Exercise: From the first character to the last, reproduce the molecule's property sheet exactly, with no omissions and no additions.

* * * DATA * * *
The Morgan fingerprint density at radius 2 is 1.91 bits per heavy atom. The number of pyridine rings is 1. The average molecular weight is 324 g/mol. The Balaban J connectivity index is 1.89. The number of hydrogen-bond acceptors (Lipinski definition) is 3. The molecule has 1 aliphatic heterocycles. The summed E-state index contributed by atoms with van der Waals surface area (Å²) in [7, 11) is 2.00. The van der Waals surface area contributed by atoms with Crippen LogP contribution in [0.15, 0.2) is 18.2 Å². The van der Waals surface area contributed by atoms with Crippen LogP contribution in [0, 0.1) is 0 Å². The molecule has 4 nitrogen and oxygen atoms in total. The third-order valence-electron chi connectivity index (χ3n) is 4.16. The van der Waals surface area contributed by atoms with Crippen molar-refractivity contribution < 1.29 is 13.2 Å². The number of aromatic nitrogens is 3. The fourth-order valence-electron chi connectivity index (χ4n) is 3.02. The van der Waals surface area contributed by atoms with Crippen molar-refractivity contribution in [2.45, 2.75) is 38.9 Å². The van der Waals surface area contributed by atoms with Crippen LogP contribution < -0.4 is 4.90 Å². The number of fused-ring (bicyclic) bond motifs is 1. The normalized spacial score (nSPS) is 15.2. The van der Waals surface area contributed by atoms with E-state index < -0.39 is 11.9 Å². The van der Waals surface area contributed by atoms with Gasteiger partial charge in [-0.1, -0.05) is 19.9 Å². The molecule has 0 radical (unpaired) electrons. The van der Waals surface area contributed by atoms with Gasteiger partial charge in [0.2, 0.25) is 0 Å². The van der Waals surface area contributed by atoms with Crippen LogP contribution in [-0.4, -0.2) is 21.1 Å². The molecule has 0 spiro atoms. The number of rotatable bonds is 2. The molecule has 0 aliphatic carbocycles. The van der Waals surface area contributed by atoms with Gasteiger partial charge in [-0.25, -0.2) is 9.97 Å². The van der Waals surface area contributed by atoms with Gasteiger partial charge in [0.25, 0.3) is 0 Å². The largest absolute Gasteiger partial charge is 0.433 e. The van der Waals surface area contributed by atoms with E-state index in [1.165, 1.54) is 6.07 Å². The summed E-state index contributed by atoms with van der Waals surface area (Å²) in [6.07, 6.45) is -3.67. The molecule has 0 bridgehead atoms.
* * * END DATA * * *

The Morgan fingerprint density at radius 2 is 1.91 bits per heavy atom. The number of pyridine rings is 1. The average molecular weight is 324 g/mol. The Balaban J connectivity index is 1.89. The number of hydrogen-bond acceptors (Lipinski definition) is 3. The molecule has 1 aliphatic heterocycles. The summed E-state index contributed by atoms with van der Waals surface area (Å²) in [7, 11) is 2.00. The van der Waals surface area contributed by atoms with Crippen LogP contribution in [0.15, 0.2) is 18.2 Å². The van der Waals surface area contributed by atoms with Crippen LogP contribution in [0, 0.1) is 0 Å². The molecule has 4 nitrogen and oxygen atoms in total. The third-order valence-electron chi connectivity index (χ3n) is 4.16. The van der Waals surface area contributed by atoms with Crippen molar-refractivity contribution < 1.29 is 13.2 Å². The number of aromatic nitrogens is 3. The fourth-order valence-electron chi connectivity index (χ4n) is 3.02. The van der Waals surface area contributed by atoms with Crippen molar-refractivity contribution in [2.45, 2.75) is 38.9 Å². The van der Waals surface area contributed by atoms with Crippen LogP contribution < -0.4 is 4.90 Å². The number of fused-ring (bicyclic) bond motifs is 1. The normalized spacial score (nSPS) is 15.2. The van der Waals surface area contributed by atoms with E-state index < -0.39 is 11.9 Å². The van der Waals surface area contributed by atoms with Gasteiger partial charge in [-0.1, -0.05) is 19.9 Å². The molecule has 0 radical (unpaired) electrons. The van der Waals surface area contributed by atoms with Gasteiger partial charge in [0.2, 0.25) is 0 Å². The van der Waals surface area contributed by atoms with Crippen LogP contribution in [-0.4, -0.2) is 21.1 Å². The molecule has 0 spiro atoms. The number of rotatable bonds is 2. The molecule has 0 aliphatic carbocycles. The van der Waals surface area contributed by atoms with Gasteiger partial charge in [-0.25, -0.2) is 9.97 Å². The van der Waals surface area contributed by atoms with Gasteiger partial charge in [0.25, 0.3) is 0 Å². The largest absolute Gasteiger partial charge is 0.433 e. The van der Waals surface area contributed by atoms with E-state index in [1.165, 1.54) is 6.07 Å². The summed E-state index contributed by atoms with van der Waals surface area (Å²) in [6.07, 6.45) is -3.67. The molecule has 0 bridgehead atoms.